The truth about the veterinary technician shortage

The truth about the veterinary technician shortage

Will low salaries and high turnover threaten this career?
source-image
Aug 01, 2008
By dvm360.com staff



The Bureau of Labor Statistics (BLS) ranks veterinary technology as one of the fastest growing careers. In fact, it estimates a 41 percent growth by 2016. Yet AAHA's newly released Compensation and Benefits, Fifth Edition, indicates turnover may take a bite out of the profession. Their research shows turnover is almost 30 percent in veterinary practices, compared to a national average of between 12 percent and 15 percent across all industries in the United States. And when they focused on technicians, the rate of turnover climbs to 35 percent.


Will technicians stay?
About 83 percent of NAVTA members say they'll probably or definitely stay in the profession, according to the 2007 NAVTA National Demographic Survey. And about 15 percent report they'll probably or definitely change to another field. This mirrors the results from the 2008 Firstline Professional Growth Study (see Figure 1). Yet 79 percent of NAVTA members and 85 percent of nonmembers agree or strongly agree that veterinary technicians are so underpaid that the feasibility of staying in the profession is declining (see Figure 3).


Where will they work?
For those who plan to leave, where do they plan to go? See Figure 2 to learn more about technicians' intentions.

As the BLS notes, it may be difficult to make up the difference with new graduates. A look at the numbers of technician candidates taking the Veterinary Technician National Exam shows growth is flat. The American Association of Veterinary State Boards, the organization that administers the test, reports 5,425 candidates in 2006 and 4,664 in 2007. 2008 estimates put the number of candidates at 5,200.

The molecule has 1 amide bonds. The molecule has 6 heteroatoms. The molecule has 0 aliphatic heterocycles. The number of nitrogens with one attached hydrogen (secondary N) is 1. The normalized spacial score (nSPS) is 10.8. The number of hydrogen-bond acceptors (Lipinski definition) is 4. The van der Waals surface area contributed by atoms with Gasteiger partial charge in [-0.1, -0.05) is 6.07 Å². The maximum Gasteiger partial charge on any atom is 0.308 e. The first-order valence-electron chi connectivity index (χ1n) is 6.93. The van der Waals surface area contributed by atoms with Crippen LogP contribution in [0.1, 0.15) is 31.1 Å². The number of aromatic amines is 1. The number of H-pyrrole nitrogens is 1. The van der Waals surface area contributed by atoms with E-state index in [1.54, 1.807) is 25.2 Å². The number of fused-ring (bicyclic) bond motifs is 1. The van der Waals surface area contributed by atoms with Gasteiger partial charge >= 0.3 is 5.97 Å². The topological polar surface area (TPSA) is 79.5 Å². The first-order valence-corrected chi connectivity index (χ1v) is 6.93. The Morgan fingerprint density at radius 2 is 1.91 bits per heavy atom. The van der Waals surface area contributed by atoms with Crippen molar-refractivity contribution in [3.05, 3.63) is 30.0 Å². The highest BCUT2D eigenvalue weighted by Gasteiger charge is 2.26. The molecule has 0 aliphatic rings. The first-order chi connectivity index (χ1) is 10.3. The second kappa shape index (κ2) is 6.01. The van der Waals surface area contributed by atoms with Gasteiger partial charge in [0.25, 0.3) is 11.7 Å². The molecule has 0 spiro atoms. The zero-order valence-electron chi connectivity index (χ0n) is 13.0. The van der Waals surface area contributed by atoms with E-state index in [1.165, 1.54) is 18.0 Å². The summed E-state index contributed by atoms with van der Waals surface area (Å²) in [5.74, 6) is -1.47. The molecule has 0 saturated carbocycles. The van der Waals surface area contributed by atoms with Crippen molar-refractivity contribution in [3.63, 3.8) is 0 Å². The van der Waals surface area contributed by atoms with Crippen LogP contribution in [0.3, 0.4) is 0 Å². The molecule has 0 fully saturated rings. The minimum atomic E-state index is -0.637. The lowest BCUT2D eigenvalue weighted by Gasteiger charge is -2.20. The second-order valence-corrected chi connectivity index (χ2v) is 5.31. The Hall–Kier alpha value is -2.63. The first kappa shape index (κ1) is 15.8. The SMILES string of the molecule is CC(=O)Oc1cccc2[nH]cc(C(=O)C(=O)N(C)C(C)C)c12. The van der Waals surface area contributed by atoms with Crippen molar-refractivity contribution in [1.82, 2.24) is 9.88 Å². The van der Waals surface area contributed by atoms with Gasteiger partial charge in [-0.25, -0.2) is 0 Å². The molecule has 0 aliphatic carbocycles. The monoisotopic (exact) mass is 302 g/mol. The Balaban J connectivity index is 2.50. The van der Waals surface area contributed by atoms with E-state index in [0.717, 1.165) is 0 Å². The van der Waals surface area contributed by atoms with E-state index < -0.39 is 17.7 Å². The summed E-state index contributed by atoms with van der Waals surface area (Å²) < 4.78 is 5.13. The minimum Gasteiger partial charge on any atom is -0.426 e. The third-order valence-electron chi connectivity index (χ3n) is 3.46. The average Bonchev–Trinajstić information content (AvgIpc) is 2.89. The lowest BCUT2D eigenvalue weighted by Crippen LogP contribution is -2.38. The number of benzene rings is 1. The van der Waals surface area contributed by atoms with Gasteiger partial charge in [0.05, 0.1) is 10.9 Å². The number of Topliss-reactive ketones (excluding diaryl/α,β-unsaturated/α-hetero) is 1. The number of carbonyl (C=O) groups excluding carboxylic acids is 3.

Technician salaries
So what does this all mean? "We've got some great jobs, but we've got to step it up," says Firstline Editorial Advisory Board member Sheila Grosdidier, BS, RVT, a partner at VMC Inc. in Evergreen, Colo. "We're not just competing with other veterinary clinics for good personnel. We're competing with all other industries for good personnel."


Proceedings papers for techs

The very best behavior advice for new puppy owners (Proceedings)

CVC IN SAN DIEGO PROCEEDINGS

The entire hospital staff should play a role in the counseling of new puppy owners.

The technician's role creating a behavior centered veterinary practice (Proceedings)

CVC IN SAN DIEGO PROCEEDINGS

A focus on pet behavior in the veterinary clinic is an excellent practice builder.

Trying times--dealing with canine adolescent dog (Proceedings)

CVC IN SAN DIEGO PROCEEDINGS

A behavior wellness exam is an opportunity to check up on a pet’s behavioral health and answer any related questions a client may have.

Enriching geriatric patient's lives (Proceedings)

CVC IN SAN DIEGO PROCEEDINGS

An important time for practices to include a behavioral exam is when a pet becomes a senior.

Tubes and tracheas--all about endotracheal tubes and lesions in difficult intubations (Proceedings)

CVC IN SAN DIEGO PROCEEDINGS

Endotracheal tubes are usually made from silicone, polyvinyl chloride (PVC) plastic or red rubber.